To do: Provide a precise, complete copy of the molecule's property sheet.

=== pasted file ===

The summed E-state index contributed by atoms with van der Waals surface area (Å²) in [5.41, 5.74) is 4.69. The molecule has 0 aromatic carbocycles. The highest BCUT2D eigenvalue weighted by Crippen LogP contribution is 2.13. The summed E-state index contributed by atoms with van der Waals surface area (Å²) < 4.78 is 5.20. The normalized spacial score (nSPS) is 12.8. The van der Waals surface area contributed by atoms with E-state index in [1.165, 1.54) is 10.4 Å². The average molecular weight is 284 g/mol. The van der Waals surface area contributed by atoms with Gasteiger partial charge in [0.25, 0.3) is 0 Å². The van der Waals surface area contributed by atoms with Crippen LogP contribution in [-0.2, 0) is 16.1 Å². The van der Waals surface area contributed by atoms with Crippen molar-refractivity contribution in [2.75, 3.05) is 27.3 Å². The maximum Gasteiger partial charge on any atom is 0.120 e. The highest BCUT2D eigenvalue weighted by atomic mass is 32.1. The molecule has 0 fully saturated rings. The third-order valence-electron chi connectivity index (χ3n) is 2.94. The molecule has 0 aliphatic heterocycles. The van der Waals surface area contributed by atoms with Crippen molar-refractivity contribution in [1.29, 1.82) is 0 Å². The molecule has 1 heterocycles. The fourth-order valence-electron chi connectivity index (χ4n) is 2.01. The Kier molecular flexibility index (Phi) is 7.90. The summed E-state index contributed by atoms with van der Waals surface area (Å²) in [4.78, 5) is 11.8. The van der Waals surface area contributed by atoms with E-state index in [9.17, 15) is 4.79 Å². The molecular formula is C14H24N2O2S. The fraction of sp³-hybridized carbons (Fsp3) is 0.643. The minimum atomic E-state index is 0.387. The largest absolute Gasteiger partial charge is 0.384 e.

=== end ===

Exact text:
The summed E-state index contributed by atoms with van der Waals surface area (Å²) in [5.41, 5.74) is 4.69. The molecule has 0 aromatic carbocycles. The highest BCUT2D eigenvalue weighted by Crippen LogP contribution is 2.13. The summed E-state index contributed by atoms with van der Waals surface area (Å²) < 4.78 is 5.20. The normalized spacial score (nSPS) is 12.8. The van der Waals surface area contributed by atoms with E-state index in [1.165, 1.54) is 10.4 Å². The average molecular weight is 284 g/mol. The van der Waals surface area contributed by atoms with Gasteiger partial charge in [0.25, 0.3) is 0 Å². The van der Waals surface area contributed by atoms with Crippen LogP contribution in [-0.2, 0) is 16.1 Å². The van der Waals surface area contributed by atoms with Crippen molar-refractivity contribution in [2.75, 3.05) is 27.3 Å². The maximum Gasteiger partial charge on any atom is 0.120 e. The highest BCUT2D eigenvalue weighted by atomic mass is 32.1. The molecule has 0 fully saturated rings. The third-order valence-electron chi connectivity index (χ3n) is 2.94. The molecule has 0 aliphatic heterocycles. The van der Waals surface area contributed by atoms with Crippen molar-refractivity contribution in [1.29, 1.82) is 0 Å². The molecule has 1 heterocycles. The fourth-order valence-electron chi connectivity index (χ4n) is 2.01. The Kier molecular flexibility index (Phi) is 7.90. The summed E-state index contributed by atoms with van der Waals surface area (Å²) in [4.78, 5) is 11.8. The van der Waals surface area contributed by atoms with E-state index in [9.17, 15) is 4.79 Å². The molecular formula is C14H24N2O2S. The fraction of sp³-hybridized carbons (Fsp3) is 0.643. The minimum atomic E-state index is 0.387. The largest absolute Gasteiger partial charge is 0.384 e.